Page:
The Finnish American Heritage Center in Hancock—formerly part of shuttered Finlandia University and now managed by Finlandia Foundation National—has joined UPLINK, an effort to digitize Upper Peninsula historical materials to facilitate online access and preservation. The Central U.P. and Northern Michigan University Archives hosts the UPLINK website and is the principal service site in the region.
“Our university president [Brock Tessman] has expressed great interest in increasing Northern's community engagement in the region,” said Marcus Robyns, NMU archivist. “That's precisely the idea behind UPLINK. We are using our tools and expertise to partner with U.P. heritage organizations on a low-cost method for increasing awareness of the historical records available, and ensuring easy access for generations to come. It's good that a national entity stepped in to run the center after Finlandia shut down so these important collections weren't dispersed elsewhere.”
According to its website, the Finnish American Heritage Center Joanna Chopp, the archivist at the Finnish American Heritage Center, attended an early meeting during which Robyn's outlined his vision for UPLINK. She has wanted her organization to join ever since, but the opportunity did not materialize until now.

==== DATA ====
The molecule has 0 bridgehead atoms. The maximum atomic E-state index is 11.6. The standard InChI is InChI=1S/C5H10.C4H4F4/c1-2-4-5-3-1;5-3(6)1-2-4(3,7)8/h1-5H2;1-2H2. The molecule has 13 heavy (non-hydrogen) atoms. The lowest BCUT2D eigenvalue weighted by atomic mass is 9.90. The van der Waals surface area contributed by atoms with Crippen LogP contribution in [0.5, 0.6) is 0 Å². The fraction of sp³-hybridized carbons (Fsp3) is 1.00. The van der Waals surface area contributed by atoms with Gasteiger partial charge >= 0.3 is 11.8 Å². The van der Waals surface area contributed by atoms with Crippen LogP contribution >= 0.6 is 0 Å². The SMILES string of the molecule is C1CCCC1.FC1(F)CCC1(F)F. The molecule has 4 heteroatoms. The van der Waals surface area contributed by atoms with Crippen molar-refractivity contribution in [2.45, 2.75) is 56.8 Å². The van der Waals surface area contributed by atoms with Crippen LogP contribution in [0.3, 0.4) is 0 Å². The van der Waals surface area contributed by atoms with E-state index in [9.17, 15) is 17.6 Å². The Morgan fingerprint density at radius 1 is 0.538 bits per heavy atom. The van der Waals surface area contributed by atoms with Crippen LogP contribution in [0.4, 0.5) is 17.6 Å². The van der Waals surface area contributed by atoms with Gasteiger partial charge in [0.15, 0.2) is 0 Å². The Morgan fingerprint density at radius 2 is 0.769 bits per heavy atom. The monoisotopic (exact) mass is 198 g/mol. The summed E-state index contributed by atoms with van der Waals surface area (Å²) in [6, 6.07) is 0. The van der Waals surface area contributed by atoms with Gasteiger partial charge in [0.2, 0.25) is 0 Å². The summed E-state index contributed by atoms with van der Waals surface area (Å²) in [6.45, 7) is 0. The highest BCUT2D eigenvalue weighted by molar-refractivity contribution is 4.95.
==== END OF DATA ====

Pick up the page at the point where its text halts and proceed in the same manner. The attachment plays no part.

“I look forward to being able to share even small parts of our collection online so they can be accessible to anyone,” Chopp said. “We've had researchers from as far as Finland, Japan and Canada come here. When people know we exist, they are excited to discover the wide range of materials we have here. Things will be better under the Finlandia Foundation National umbrella. They are very supportive of digitizing materials and doing outreach in the communities that may not realize we have things here they could be using.”
Chopp added that most of those doing research are genealogists. For that purpose, the center has Watia Funeral Home records and congregational church records. There is also documentation related to businesses and material on the temperance societies that used to operate in communities throughout the U.P. While the center has announced its intent to join UPLINK, digitization of its records will take some time.
UPLINK, or the Upper Peninsula Digital Network, began in 2021 with a two-year implementation grant from the National Historical Publications and Records Commission. It is a consortium of heritage organizations—archives, libraries, museums and historical societies—intended to pool resources and skills to make digitization and digital preservation affordable.
Visit the UPLINK website here.